Image: Justin Trudeau, CC BY 3.0, via Wikimedia Commons.

Several elections took place this fall. The least interesting was in Canada, where virtually nothing changed. In their articles, Reg Whitaker and Patrick Webber unearth what little change did take place. In Mad Max and the Election in Which Everyone Lost, Reg examines the significance of the increased support for Maxime Bernier’s People’s Party of Canada, which was nevertheless not enough to win the PPC any seats in the House of Commons. And in The East is (Still Mostly) Red, Patrick looks at how the election unfolded in what he describes as Canada’s least unchanged region – the Atlantic provinces.

Meanwhile, we present reports from four countries where recent elections and leadership transitions may be ushering in real political change. The most significant took place in Germany where, with the departure of Angela Merkel, her Christian Democrats lost to the Social Democrats (SPD), who had been almost comatose after the previous election. Reporting on the campaign in An Unexpected Change in Germany, Philipp Harfst notes that early in 2019 the environment had emerged in polls as the most significant issue identified by respondents. This concern was manifested in German participation estimated at 300,000 in the March student strike against global warming. Then, overshadowed by the pandemic for two years, the environment again became the major concern in August 2021, just in time for the election campaign.

In the campaign, as Philipp describes it, not only the Greens but also Olaf Scholz’s SPD campaigned on climate issues, both calling for a historic economic transformation to rapidly attain climate neutrality. As this is being written, negotiations are taking place on forming a “traffic light coalition” among the SPD (red), the Free Democrats (yellow) and the Greens, which would allow Germany to abide by the Paris Climate Agreement.

In Norway, a new government was sworn in in October. Labour’s Jonas Gahr Støre, who replaced Conservative Erna Solberg, has been moving the country in a green direction. However, as John Erik Fossum explains in Norway’s Shift to the Left, he is held back by his coalition partner, the Centre Party (SP), based in the country’s large periphery, which increased its number of seats from 19 to 28 in September’s election. Labour failed to draw into the coalition the Socialist Left Party, whose campaign stressed the need for a green transition as well as measures to reduce socioeconomic inequality. While Labour and SP signed a governing platform declaration which includes a general commitment to cut emissions and promises a just climate policy, it also speaks of developing and not dismantling the petroleum sector.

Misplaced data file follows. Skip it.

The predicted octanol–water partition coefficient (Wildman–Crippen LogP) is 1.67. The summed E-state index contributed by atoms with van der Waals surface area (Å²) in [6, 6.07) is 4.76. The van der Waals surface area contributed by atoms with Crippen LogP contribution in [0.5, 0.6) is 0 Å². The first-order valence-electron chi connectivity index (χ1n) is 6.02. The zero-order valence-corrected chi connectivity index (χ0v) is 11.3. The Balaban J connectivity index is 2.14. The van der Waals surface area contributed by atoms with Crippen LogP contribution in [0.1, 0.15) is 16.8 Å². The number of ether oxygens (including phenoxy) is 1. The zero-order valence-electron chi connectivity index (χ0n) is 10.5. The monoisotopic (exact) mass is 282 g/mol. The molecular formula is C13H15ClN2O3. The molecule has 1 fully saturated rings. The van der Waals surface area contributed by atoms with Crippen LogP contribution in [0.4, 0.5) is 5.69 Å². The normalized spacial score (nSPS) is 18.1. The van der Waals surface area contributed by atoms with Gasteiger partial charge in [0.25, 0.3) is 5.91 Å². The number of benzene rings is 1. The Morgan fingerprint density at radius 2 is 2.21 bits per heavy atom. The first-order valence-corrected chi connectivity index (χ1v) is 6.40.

John Erik concludes that we will have to see what Labour will be able to accomplish in power, since it is caught in a squeeze, seeking to reconcile left-right and centre-periphery concerns.

There was also an election in Japan, which, as expected, left the Liberal Democratic Party in power. Indeed, in what is close to a one-party system, it is what goes on within the LDP that really matters. What was unexpected, as noted by Mark Crawford in Political Change, Japanese Style, was a leadership change. Former Prime Minister Yoshihide Suga, who took over from Shinzo Abe in September 2020, unexpectedly resigned as the election drew near. Mark sees the choice of the new leader, “establishment” candidate Fumio Kishida, as laying bare the country’s generational and ideological fault lines. Unlike in 2020, party factions did not band together. Opposing Kishida was the “popular maverick” Taro Kono as well as Abe’s choice, Sanae Takaichi. Though Takaichi was by far the most conservative of the four candidates, according to Mark her election as Japan’s first female prime minister would have improved Japan’s image as a laggard in the area of gender equality – only 9 per cent of those elected to the lower house in 2017 were female.

Turning to Sweden, a parallel transition is taking place in the ruling Social Democratic Party (SAP). No longer a dominant party like the LDP, the SAP did manage to regain and hold onto power over the last seven years under Stefan Löfven, supported by a thin and precarious parliamentary majority. Sweden won’t be going to the polls until September 2022, but the leadership change should be seen, according to Nick Aylott in Sweden Has a New Leader, But What Does She Stand For, as setting the stage for a hard-fought election in a very divided country with a strong populist party.

The SAP is now led by Magdalena Andersson, who, if confirmed by Parliament as expected, will be the first woman to lead Sweden. Andersson, who as Sweden’s finance minister acquired a reputation as a tough custodian of the nation’s accounts, was supported by Löfven, a classic caretaker who offered stability while undertaking no serious policy initiatives. She was chosen, as is the tradition in the SAP, by a committee which consulted the party’s branches, parliamentarians and affiliated trade unions.

Nick concludes that she was chosen because of who she is and what she has done, not because of her ideas about the future. But he leaves open the question of whether she might revive her party’s interest in policy, assuming she is in power next fall.